The problem with the IDiots is that they don't even understand what evolution is. Evolution does not require the creation of new body plans and the peppered moth example does not pretend to account for such things directly. All it does is show that evolution by natural selection is an observable fact.
Is it scientifically defensible to find an example of natural selection within a population of an animal, and then use this as an evidence for evolutionary transformation from the first single cell to the extraordinary diversity of life that we find in the biosphere?
No.
When this simple question is answered with a negative, then we can have a more constructive dialogue.
David, or Denyse, I'm ready whenever you are. To start with, do you understand the minimal definition of evolution [What Is Evolution?]. Get back to me when you do.


[Photo Credit: The photographs are from bill.srnr.arizona. The original source is unknown.]

16 comments :

  1. "The problem with the IDiots is that they don't even understand what evolution is. Evolution does not require the creation of new body plans ... "

    If it is your assertion that evolution as defined by MET is a phenomenon, then I could agree with you. However, the claim that we IDiots reject is the claim of universality; that the theory of naturalistic evolution (MET + other naturalistic explanations not yet discovered) is adequate to explain ALL variety of life from the first reproducing community of chemicals to the biodiversity that is.

    Now we have a problem. Multiple body plans exist. If evolution is responsible for multiple body plans then evolution must be able to explain how multiple body plans came to be.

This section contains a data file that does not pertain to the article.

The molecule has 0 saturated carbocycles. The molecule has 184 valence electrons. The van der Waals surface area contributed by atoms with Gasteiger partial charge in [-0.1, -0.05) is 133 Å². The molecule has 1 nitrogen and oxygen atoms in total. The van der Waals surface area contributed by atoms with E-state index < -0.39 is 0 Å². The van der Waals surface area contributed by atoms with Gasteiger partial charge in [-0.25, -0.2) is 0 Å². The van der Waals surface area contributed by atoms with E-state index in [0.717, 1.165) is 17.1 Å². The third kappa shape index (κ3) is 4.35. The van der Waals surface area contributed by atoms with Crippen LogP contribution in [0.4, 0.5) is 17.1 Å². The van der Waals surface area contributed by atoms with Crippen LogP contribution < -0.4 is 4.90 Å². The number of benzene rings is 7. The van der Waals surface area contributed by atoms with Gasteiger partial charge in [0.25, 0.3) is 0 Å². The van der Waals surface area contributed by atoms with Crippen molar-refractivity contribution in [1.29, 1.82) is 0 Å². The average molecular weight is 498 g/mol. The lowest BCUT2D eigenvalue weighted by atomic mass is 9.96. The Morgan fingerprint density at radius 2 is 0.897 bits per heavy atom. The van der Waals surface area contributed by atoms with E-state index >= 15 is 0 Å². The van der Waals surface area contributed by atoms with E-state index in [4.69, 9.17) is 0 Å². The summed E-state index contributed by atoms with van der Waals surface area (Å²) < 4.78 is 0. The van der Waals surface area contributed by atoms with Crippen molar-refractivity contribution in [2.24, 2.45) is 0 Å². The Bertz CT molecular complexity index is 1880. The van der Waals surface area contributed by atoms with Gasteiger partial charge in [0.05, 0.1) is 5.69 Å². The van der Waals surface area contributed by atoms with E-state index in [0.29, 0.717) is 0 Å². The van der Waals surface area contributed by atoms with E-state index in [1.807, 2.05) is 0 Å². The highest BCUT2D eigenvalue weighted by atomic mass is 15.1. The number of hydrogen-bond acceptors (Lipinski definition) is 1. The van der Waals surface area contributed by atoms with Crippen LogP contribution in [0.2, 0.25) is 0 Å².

If all evolution does is maintain balance between various populations as demonstrated by the peppered moth, then you will find few IDiots who will challenge your position.

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  2. Larry, on the science part I agree with you. I rejected ID several years ago. However, the "IDiot" moniker you use surprises me. It seems that your passion is in showing how science refutes the claim of ID. How does name calling enhance the position which I assume you take, that the scientific method should be used to resolve differences of opinion on matters of science?

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  3. Did you just reject explanations not yet discovered? Ha ha you guys are funny. Very small wonder I have never, NOT ONCE, read an article on uncommondescent that’s about a topic in biology. It's all gibberish, all the time, bush-league rhetoricians who think data inheres in the manipulation of meaning of words in natural language. It doesn’t. There is no scientific data in words like “naturalistic” or “methodological naturalism,” no matter how exquisitely you combine them. When IDiots stop writing taxi-cab philosophy and start producing data, then the scientific community will take them seriously. You ask what is adequate to explain everything? I’ll tell you. Everything combined is adequate to explain everything. In the meantime we have this useful example of one thing, called a model, namely evolution, which can’t provide the metaphysical certainty you crave (because it is a scientific model, not a religious one) but which has helped us enormously to explain and control nature, infinitely more successful than two thousand years of natural theology before it, and which is extraordinarily fecund in the successful research it continues to spawn. Including research into the gaps of evolution. Here’s a question for you. Do you know how many evolutionary biologists know more than bfast and other creationists the problems evolution has to explain “ALL variety of life from the first reproducing community of chemicals to the biodiversity that is?” That’s right, all of them. That’s why they are evolutionary biologists and you aren’t, and why they will ditch evolution when/if there’s a better alternative than the hermeneutics of nothing that ID offers instead, because something is infinitely better than nothing.